It's all about the Benjamins: An empirical study on incentivizing users to ignore security advice

Nicolas Christin, Serge Egelman, Timothy Vidas, Jens Grossklags

Research output: Chapter in Book/Report/Conference proceedingConference contribution

23 Scopus citations

Abstract

We examine the cost for an attacker to pay users to execute arbitrary code-potentially malware. We asked users at home to download and run an executable we wrote without being told what it did and without any way of knowing it was harmless. Each week, we increased the payment amount. Our goal was to examine whether users would ignore common security advice-not to run untrusted executables-if there was a direct incentive, and how much this incentive would need to be. We observed that for payments as low as $0.01, 22% of the people who viewed the task ultimately ran our executable. Once increased to $1.00, this proportion increased to 43%. We show that as the price increased, more and more users who understood the risks ultimately ran the code. We conclude that users are generally unopposed to running programs of unknown provenance, so long as their incentives exceed their inconvenience.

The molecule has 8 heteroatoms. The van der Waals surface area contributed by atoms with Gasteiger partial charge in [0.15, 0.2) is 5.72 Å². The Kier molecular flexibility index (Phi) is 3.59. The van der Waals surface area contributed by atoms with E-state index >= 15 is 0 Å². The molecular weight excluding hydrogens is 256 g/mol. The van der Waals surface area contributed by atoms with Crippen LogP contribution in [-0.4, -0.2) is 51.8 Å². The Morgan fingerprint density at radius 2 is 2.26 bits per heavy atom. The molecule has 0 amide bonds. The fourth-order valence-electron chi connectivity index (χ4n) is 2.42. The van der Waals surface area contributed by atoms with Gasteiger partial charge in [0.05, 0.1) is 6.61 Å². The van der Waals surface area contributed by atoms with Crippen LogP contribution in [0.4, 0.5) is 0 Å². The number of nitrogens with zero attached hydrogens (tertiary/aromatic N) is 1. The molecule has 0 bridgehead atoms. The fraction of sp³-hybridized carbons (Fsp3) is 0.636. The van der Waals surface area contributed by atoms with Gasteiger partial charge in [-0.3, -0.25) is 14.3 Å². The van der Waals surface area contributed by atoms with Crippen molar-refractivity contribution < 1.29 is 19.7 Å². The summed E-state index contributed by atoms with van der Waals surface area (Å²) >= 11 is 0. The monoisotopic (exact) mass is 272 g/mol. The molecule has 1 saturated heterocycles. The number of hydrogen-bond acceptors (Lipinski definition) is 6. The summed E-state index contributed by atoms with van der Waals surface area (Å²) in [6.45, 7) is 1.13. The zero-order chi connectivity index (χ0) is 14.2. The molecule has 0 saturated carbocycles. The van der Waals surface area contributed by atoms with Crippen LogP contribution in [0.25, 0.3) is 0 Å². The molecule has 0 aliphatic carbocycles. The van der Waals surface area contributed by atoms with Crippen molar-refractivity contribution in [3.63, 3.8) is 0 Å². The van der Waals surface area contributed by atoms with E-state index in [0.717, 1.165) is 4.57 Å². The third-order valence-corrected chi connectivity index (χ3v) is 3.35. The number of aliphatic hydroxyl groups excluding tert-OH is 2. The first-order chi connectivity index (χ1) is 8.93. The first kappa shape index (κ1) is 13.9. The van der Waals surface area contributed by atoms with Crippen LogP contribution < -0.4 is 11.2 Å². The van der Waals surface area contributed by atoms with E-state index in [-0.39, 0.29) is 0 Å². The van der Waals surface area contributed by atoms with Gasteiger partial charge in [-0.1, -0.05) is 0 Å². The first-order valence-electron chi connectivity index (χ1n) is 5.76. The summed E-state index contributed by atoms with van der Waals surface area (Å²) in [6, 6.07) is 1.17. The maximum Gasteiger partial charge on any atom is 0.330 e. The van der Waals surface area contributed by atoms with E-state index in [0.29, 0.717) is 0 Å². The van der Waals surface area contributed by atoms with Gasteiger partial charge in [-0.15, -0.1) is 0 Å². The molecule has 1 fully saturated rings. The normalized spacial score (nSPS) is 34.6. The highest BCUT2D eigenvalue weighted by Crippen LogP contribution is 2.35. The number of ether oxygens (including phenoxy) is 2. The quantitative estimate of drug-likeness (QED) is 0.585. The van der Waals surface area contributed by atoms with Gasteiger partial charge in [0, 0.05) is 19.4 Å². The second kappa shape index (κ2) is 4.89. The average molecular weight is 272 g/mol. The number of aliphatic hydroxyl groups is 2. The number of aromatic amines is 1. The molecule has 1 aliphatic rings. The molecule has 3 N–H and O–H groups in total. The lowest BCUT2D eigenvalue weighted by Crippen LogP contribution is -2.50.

Original languageEnglish (US)
Title of host publicationFinancial Cryptography and Data Security - 15th International Conference, FC 2011, Revised Selected Papers
Pages16-30
Number of pages15
DOIs
StatePublished - 2012
Event15th International Conference on Financial Cryptography and Data Security, FC 2011 - Gros Islet, Saint Lucia
Duration: Feb 28 2011Mar 4 2011

Publication series

NameLecture Notes in Computer Science (including subseries Lecture Notes in Artificial Intelligence and Lecture Notes in Bioinformatics)
Volume7035 LNCS
ISSN (Print)0302-9743
ISSN (Electronic)1611-3349

Other

Other15th International Conference on Financial Cryptography and Data Security, FC 2011
CountrySaint Lucia
CityGros Islet
Period2/28/113/4/11

All Science Journal Classification (ASJC) codes

  • Theoretical Computer Science
  • Computer Science(all)

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